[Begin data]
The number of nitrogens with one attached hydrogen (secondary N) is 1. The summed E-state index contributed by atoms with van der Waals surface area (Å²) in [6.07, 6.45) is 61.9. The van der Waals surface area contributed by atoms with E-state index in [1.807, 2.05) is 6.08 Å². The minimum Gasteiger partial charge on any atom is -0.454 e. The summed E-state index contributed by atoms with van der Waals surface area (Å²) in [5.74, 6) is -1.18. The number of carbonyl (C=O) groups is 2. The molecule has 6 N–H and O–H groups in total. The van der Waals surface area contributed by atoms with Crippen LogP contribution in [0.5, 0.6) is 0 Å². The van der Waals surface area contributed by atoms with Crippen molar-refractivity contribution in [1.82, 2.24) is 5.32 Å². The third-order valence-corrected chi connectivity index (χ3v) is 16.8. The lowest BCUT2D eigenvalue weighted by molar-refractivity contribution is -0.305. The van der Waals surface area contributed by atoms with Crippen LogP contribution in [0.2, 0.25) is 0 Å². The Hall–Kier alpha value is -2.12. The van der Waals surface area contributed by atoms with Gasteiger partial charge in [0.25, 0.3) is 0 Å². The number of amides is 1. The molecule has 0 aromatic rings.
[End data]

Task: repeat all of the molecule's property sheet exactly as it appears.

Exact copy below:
The number of nitrogens with one attached hydrogen (secondary N) is 1. The summed E-state index contributed by atoms with van der Waals surface area (Å²) in [6.07, 6.45) is 61.9. The van der Waals surface area contributed by atoms with E-state index in [1.807, 2.05) is 6.08 Å². The minimum Gasteiger partial charge on any atom is -0.454 e. The summed E-state index contributed by atoms with van der Waals surface area (Å²) in [5.74, 6) is -1.18. The number of carbonyl (C=O) groups is 2. The molecule has 6 N–H and O–H groups in total. The van der Waals surface area contributed by atoms with Crippen LogP contribution in [0.5, 0.6) is 0 Å². The van der Waals surface area contributed by atoms with Crippen molar-refractivity contribution in [1.82, 2.24) is 5.32 Å². The third-order valence-corrected chi connectivity index (χ3v) is 16.8. The lowest BCUT2D eigenvalue weighted by molar-refractivity contribution is -0.305. The van der Waals surface area contributed by atoms with Crippen LogP contribution in [0.2, 0.25) is 0 Å². The Hall–Kier alpha value is -2.12. The van der Waals surface area contributed by atoms with Gasteiger partial charge in [0.25, 0.3) is 0 Å². The number of amides is 1. The molecule has 0 aromatic rings.